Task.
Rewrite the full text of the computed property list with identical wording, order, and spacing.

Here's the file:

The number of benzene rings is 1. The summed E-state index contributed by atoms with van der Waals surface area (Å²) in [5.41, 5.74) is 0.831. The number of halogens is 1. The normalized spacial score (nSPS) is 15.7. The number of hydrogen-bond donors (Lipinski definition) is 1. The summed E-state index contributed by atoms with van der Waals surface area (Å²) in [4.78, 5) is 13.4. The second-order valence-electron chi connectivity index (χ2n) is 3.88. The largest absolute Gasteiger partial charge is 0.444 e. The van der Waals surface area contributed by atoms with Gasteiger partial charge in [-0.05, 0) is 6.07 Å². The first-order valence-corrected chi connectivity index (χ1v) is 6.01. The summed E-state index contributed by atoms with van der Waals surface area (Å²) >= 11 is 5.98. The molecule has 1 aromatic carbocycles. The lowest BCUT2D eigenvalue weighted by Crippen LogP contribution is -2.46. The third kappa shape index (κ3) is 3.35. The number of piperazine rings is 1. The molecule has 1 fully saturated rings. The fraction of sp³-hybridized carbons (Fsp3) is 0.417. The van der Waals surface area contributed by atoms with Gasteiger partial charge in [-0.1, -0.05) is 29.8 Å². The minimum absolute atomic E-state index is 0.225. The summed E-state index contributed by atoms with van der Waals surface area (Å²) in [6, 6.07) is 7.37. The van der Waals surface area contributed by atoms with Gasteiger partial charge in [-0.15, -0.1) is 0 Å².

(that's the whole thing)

The number of benzene rings is 1. The summed E-state index contributed by atoms with van der Waals surface area (Å²) in [5.41, 5.74) is 0.831. The number of halogens is 1. The normalized spacial score (nSPS) is 15.7. The number of hydrogen-bond donors (Lipinski definition) is 1. The summed E-state index contributed by atoms with van der Waals surface area (Å²) in [4.78, 5) is 13.4. The second-order valence-electron chi connectivity index (χ2n) is 3.88. The largest absolute Gasteiger partial charge is 0.444 e. The van der Waals surface area contributed by atoms with Gasteiger partial charge in [-0.05, 0) is 6.07 Å². The first-order valence-corrected chi connectivity index (χ1v) is 6.01. The summed E-state index contributed by atoms with van der Waals surface area (Å²) >= 11 is 5.98. The molecule has 1 aromatic carbocycles. The lowest BCUT2D eigenvalue weighted by Crippen LogP contribution is -2.46. The third kappa shape index (κ3) is 3.35. The number of piperazine rings is 1. The molecule has 1 fully saturated rings. The fraction of sp³-hybridized carbons (Fsp3) is 0.417. The van der Waals surface area contributed by atoms with Gasteiger partial charge in [-0.1, -0.05) is 29.8 Å². The minimum absolute atomic E-state index is 0.225. The summed E-state index contributed by atoms with van der Waals surface area (Å²) in [6, 6.07) is 7.37. The van der Waals surface area contributed by atoms with Gasteiger partial charge in [-0.15, -0.1) is 0 Å².